With the rumors of Narain Karthikeyan being in the running for the second Force India seat, many have gone back to discussing the state of Formula One, both financially and qualitatively.
As for the quality of the Formula One field, you could argue that there hasn’t been a more high quality grid for years, what with names like Button, Alonso, Raikkonen, Webber, Vettel, Hamilton, Massa and Rosberg, all veterans of the sport, still racing at the front of the grid. The racing is more exciting than ever and the technological achievement is more staggering with eacha nd every new season.
The demise of the F1 careers of Heikki Kovalainen and Timo Glock, two more veterans of F1, at the hands of so-called “pay drivers” has left many fuming at the turn our sport is starting to take.
What many know, but seem unwilling to accept, is that getting into F1 without some sort of financial backing or support is impossible. The financial demands of running a successful Formula One team are far too strenuous for one rich man and the money earned from some other of his businesses, as Vijay Mallya is finding out the hard way. The only way to be financially viable in the cutthroat world of F1 is to run drivers that bring money in the form of either sponsorship or just cold hard cash.
In 2013, rookies such as Esteban Gutierrez, Max Chilton, Luiz Razia, Giedo van der Garde and possibly Jules Bianchi have been signed to most of the midfield and backmarker teams. All of these drivers, bar Bianchi, are race-winning graduates of the 2012 GP2 season. In fact, those four drivers finished in the top-six of the championship (the champion, Davide Valsecchi, is the test driver for Lotus). Despite all the obvious successes of these fine drivers, the criticism of these drivers has failed to cease.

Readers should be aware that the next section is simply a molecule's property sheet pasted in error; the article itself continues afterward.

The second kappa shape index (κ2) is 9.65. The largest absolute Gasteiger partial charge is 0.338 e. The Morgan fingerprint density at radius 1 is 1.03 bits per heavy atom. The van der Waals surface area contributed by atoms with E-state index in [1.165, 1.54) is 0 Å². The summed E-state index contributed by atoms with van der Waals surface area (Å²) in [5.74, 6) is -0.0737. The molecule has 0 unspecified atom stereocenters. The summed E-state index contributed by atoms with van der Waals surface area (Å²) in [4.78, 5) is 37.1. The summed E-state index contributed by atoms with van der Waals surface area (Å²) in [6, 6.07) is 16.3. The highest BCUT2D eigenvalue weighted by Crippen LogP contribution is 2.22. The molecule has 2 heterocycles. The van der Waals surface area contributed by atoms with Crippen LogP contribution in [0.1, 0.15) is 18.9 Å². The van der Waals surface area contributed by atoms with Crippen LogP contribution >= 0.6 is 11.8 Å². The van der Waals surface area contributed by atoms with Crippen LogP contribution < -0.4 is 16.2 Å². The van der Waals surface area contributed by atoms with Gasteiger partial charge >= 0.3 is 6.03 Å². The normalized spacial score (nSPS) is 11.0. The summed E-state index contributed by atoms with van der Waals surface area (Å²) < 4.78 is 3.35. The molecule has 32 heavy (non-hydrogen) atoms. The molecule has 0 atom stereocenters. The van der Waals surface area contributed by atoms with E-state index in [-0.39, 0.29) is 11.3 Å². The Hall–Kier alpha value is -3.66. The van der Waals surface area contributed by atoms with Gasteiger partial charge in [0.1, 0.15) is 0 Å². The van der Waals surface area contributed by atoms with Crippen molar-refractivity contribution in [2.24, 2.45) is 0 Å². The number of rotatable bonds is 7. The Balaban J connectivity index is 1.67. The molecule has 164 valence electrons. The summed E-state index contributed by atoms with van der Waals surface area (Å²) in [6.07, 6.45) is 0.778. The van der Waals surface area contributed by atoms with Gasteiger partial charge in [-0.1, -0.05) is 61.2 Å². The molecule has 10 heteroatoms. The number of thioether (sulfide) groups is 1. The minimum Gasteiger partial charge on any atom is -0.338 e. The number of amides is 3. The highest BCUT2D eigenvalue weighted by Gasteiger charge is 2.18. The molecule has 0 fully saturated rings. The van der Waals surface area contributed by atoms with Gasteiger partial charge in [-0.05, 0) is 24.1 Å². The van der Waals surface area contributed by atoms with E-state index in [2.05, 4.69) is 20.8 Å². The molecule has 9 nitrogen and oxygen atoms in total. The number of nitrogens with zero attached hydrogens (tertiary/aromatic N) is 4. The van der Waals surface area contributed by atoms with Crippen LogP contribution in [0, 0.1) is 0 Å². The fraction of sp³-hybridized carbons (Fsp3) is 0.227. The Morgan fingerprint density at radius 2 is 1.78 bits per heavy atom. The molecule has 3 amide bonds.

I feel bad for these young rookies who have finally achieved their dream of being a Formula One driver, only to be bombarded by accusations that they only got there because of their money or that they donLt even deserve to be there at all. Those types of comments are unnecessary and totally unwarranted. No Formula One team, regardless of how dire their financial situations may be, will take a GP2 or Formula Renault 3.5 series graduate without evaluating their on-track performances.
The Caterham GP2 team of 2012 was the home to now Caterham F1 driver Giedo van der Garde and Venezuelan Rodolfo Gonzalez. One of these drivers won a race and finished 6th in the championship, and the other was the lowest placed driver who completed a full season. These drivers were from the same team in GP2, have similar financial backing (in the millions of dollars), yet it is Giedo that is now the Formula One driver. Caterham could easily have chosen to take on Rodolfo, who subsequently has more money behind him, over the Dutchman, but they didn’t. Caterham valued the talent of Giedo over his budget but took his backing into account when they made their decision to sign him.
Now to Karthikeyan. Force India has always been proud of the fact that they don’t take “pay-drivers” but instead base their driver decisions on the driver’s talent alone. This is evident in their signings of Paul di Resta, Adrian Sutil and Nico Hulkenberg. However, the times we live in have seemingly caught up with the small Silverstone-based outfit. Vijay Mallya has to make the decision whether sign a driver based only on his massive financial backing (Karthikeyan) or one who brings a more modest sum of money but a less than modest amount of talent (Bianchi).
A vast majority in the F1 paddock will concede that signing Karthikeyan would be a huge mistake on the part of Force India, with the 36 year-old driver having never proved himself worthy of an F1 driver since he arrived on the scene in 2005. Indeed, his only F1 points come from that year’s U.S. Grand Prix when only 6 cars raced.
It seems that Force India is in an uncertain situation when you hear that they are considering Karthikeyan for one of their F1 seats. Whether or not they make the right decision in their driver choice is yet to be seen.